Lauren Bowes

Designer Biography

DOI: 10.5040/9781474260428-FPA256

The origins of the House of Prada lie in a store established by Italian brothers Mario and Martino Prada in 1913 in Milan, which specialized in fine leather goods and luxury products. The company swiftly gained favor among the elite, and Prada became an official supplier to the Italian royal family in 1919. In 1949, Mario’s granddaughter Miuccia Prada was born in Milan; she would later become head designer and general matriarch of the Prada empire.

Miuccia Prada took over the company in 1977 and swiftly began to enact changes that would rework the Prada aesthetic and branding. Shortly afterward, Miuccia met and was influenced by Patrizio Bertelli, an entrepreneur in the leather goods market. He would become a mentor, CEO, and husband to Miuccia—a commercial and marital relationship that has endured. This partnership would provide the foundation for the evolution of the Prada brand.

In subsequent years, Prada launched footwear (1982) and a ready-to-wear collection (1989), which represented a substantial step away from their traditional roots as an accessories company. Within this period, a simple black nylon backpack was introduced that became a must-have fashion accessory in the 1990s, retailing for $450. Prada expanded their empire further in 1992 as a secondary line was introduced called Miu Miu, a name derived from a nickname for Miuccia. This line was intended to appeal to a younger consumer, who wanted to indulge in an innovative approach to fashion design that remained affordable. In two consecutive years—1993 and 1994—Prada received awards from the Council of Fashion Designers of America.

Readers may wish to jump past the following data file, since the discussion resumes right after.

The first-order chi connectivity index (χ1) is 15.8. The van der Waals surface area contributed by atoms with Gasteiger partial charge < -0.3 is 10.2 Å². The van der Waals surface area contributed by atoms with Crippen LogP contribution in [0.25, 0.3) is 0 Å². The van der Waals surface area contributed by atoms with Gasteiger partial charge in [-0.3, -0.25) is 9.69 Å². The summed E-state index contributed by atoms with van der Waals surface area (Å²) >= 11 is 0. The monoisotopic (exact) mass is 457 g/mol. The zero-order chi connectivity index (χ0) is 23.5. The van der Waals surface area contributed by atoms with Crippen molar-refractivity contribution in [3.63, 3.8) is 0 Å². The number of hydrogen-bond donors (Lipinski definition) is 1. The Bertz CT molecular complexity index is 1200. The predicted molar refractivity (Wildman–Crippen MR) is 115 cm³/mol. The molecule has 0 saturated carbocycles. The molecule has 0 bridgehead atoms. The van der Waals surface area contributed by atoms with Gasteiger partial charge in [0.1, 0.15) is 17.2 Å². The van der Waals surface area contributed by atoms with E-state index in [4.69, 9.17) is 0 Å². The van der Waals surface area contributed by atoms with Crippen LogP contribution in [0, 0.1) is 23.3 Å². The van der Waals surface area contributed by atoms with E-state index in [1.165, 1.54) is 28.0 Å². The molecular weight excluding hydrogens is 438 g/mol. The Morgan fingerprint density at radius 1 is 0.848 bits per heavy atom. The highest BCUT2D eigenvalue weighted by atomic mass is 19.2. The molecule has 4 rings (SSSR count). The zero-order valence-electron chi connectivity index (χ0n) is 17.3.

Prada is heralded for its original approach to design, which amalgamates luxurious fabrics with simple styles and classic colors such as black, brown, gray, green, and cream. “Prada green” would emerge as a trademark of the brand. The name of Prada conjures images of classic, sophisticated, and high-quality apparel and accessories. Beyond fashion design, the company is keen to develop a broad aesthetic sensibility through the establishment of architecturally impressive retail spaces, such as the flagship store in New York that was designed by Rem Koolhaas in 2001. The financial success of the company is proven, and it was revealed in 2005 that the Prada family was worth approximately $3 billion. In 2012, the triumph of Prada was celebrated in a gala and exhibit at the Metropolitan Museum of Art’s Costume Institute, entitled “Schiaparelli and Prada: Impossible Conversations.”

Prada, Fall/Winter 1995. Photograph by Niall McInerney, Fashion Photography Archive